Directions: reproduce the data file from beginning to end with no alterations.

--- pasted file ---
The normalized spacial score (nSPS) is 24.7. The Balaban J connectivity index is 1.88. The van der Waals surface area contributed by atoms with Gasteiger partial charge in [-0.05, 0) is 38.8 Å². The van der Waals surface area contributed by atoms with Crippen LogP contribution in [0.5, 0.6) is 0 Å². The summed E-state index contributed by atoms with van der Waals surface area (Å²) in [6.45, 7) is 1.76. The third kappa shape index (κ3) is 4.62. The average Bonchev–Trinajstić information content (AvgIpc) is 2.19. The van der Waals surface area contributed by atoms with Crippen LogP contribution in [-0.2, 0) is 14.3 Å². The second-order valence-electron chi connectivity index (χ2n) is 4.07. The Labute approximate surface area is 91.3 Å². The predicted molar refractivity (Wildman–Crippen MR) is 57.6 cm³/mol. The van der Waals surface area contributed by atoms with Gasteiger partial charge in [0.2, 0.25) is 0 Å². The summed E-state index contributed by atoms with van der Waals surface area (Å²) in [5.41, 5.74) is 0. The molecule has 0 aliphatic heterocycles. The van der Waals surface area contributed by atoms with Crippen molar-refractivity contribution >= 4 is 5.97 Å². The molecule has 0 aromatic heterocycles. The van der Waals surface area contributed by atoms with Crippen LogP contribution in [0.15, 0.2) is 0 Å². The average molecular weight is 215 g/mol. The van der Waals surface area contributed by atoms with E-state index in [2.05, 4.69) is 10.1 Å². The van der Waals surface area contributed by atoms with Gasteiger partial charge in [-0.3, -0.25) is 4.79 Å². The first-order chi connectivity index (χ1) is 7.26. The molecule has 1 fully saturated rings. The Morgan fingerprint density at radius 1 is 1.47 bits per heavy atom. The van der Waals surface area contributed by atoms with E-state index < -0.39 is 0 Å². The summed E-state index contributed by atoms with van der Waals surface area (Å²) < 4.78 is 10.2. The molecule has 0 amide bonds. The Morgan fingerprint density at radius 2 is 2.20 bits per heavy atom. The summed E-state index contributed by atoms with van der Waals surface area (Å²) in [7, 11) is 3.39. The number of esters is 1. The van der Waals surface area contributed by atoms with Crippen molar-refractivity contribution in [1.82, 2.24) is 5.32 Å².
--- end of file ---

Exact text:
The normalized spacial score (nSPS) is 24.7. The Balaban J connectivity index is 1.88. The van der Waals surface area contributed by atoms with Gasteiger partial charge in [-0.05, 0) is 38.8 Å². The van der Waals surface area contributed by atoms with Crippen LogP contribution in [0.5, 0.6) is 0 Å². The summed E-state index contributed by atoms with van der Waals surface area (Å²) in [6.45, 7) is 1.76. The third kappa shape index (κ3) is 4.62. The average Bonchev–Trinajstić information content (AvgIpc) is 2.19. The van der Waals surface area contributed by atoms with Crippen LogP contribution in [-0.2, 0) is 14.3 Å². The second-order valence-electron chi connectivity index (χ2n) is 4.07. The Labute approximate surface area is 91.3 Å². The predicted molar refractivity (Wildman–Crippen MR) is 57.6 cm³/mol. The van der Waals surface area contributed by atoms with Gasteiger partial charge in [0.2, 0.25) is 0 Å². The summed E-state index contributed by atoms with van der Waals surface area (Å²) in [5.41, 5.74) is 0. The molecule has 0 aliphatic heterocycles. The van der Waals surface area contributed by atoms with Crippen molar-refractivity contribution >= 4 is 5.97 Å². The molecule has 0 aromatic heterocycles. The van der Waals surface area contributed by atoms with Crippen LogP contribution in [0.15, 0.2) is 0 Å². The average molecular weight is 215 g/mol. The van der Waals surface area contributed by atoms with E-state index in [2.05, 4.69) is 10.1 Å². The van der Waals surface area contributed by atoms with Gasteiger partial charge in [-0.3, -0.25) is 4.79 Å². The first-order chi connectivity index (χ1) is 7.26. The molecule has 1 fully saturated rings. The Morgan fingerprint density at radius 1 is 1.47 bits per heavy atom. The van der Waals surface area contributed by atoms with E-state index < -0.39 is 0 Å². The summed E-state index contributed by atoms with van der Waals surface area (Å²) < 4.78 is 10.2. The molecule has 0 amide bonds. The Morgan fingerprint density at radius 2 is 2.20 bits per heavy atom. The summed E-state index contributed by atoms with van der Waals surface area (Å²) in [7, 11) is 3.39. The number of esters is 1. The van der Waals surface area contributed by atoms with Crippen molar-refractivity contribution in [1.82, 2.24) is 5.32 Å².